Emporium Melbourne closes doors, ceases non-essential trade

In one of the first cases of a major shopping centre closing its doors in the wake of the COVID-19 crisis, Vicinity Centres have shut down Emporium Melbourne until “later” in April. 

Certain retailers will be able to continue trading – Emporium Pharmacy and Emporium Medical Centre, as well as selected take-away food retailers – and security and cleaners will be on-site to ensure the safety of workers and customers alike. 

General trade at the centre, however, has ceased. 

Foot traffic has fallen significantly in the CBD and more than 90 per cent of retailers at Emporium had closed prior to the announcement, Vicinity CEO Grant Kelley said.

“As a result, we have made the decision to close Emporium Melbourne temporarily until the COVID-19 situation eases in our community,” Kelley said.

“Our first priority is the health, safety and wellbeing of our customers, retailers, teams and the broader community, and these are unprecedented circumstances that require decisive measures to support our retailers and our centre.”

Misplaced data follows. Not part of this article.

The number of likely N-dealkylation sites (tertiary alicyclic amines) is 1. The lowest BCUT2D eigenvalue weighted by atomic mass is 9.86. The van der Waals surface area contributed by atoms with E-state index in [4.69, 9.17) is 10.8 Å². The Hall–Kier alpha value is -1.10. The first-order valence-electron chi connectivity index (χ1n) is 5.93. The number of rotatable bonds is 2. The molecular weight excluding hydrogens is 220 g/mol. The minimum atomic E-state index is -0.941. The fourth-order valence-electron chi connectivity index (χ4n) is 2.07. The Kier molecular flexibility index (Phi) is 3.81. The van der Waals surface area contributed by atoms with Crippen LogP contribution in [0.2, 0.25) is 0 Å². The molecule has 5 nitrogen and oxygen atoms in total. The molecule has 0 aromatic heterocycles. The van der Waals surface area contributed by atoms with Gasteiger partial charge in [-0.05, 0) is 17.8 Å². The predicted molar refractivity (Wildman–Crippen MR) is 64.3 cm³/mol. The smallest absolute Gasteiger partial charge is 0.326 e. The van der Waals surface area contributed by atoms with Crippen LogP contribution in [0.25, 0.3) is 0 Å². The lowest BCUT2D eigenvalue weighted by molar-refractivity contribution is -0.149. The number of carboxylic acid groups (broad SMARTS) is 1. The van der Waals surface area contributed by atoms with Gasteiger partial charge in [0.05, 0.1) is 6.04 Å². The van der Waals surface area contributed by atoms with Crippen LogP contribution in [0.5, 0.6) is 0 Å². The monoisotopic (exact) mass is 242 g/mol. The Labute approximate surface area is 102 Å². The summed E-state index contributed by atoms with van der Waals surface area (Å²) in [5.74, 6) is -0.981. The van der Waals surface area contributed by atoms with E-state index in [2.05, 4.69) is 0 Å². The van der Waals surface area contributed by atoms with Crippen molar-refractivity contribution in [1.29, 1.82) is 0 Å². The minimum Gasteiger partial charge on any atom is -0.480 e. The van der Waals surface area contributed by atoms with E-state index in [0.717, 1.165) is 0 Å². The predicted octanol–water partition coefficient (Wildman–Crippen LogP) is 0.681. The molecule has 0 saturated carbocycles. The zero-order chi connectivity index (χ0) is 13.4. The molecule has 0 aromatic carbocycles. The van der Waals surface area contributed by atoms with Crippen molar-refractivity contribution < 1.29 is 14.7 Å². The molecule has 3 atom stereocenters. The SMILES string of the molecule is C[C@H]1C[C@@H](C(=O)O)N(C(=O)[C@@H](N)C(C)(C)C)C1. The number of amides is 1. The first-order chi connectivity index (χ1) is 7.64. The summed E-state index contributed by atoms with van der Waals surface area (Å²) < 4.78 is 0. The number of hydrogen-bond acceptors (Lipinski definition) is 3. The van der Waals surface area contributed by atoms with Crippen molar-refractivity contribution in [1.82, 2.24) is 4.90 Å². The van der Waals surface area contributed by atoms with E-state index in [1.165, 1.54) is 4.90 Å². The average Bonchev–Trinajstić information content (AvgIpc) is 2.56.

The decision comes a week after Vicinity Centres said it was reducing operating hours across 63 of its centres.

Customers reacted positively to the announcement, with many understanding that the decision was difficult to make but ultimately the right one. 

Additionally, some took the opportunity to ask what the landlord is doing to assist its retailers in terms of rental agreements – an issue that pervades the conversation about shopping centres and tenants in the current landscape. 

On Monday, the ACCC granted shopping centres interim authorisation to discuss and implement rent relief measures for small to medium-sized tenants, which would allow landlords to offer tailored relief for tenants in trouble. 

And while the ACCC reserves the right to revoke these powers immediately at its discretion, questions have been raised over shopping centre owners’ ability to cross reference one another’s information to gain additional leverage in negotiations.

Shopping Centre Council of Australia chairman Peter Allen said the goal of the authorisation was to provide proportionate and measured support to tenants, and share the financial risk and cash flow impact. 

“There is no one-size fits all approach to this situation. It’s going to take a lot of time to work through arrangements with our 2,600 SME retailers and their banks,” Allen said.


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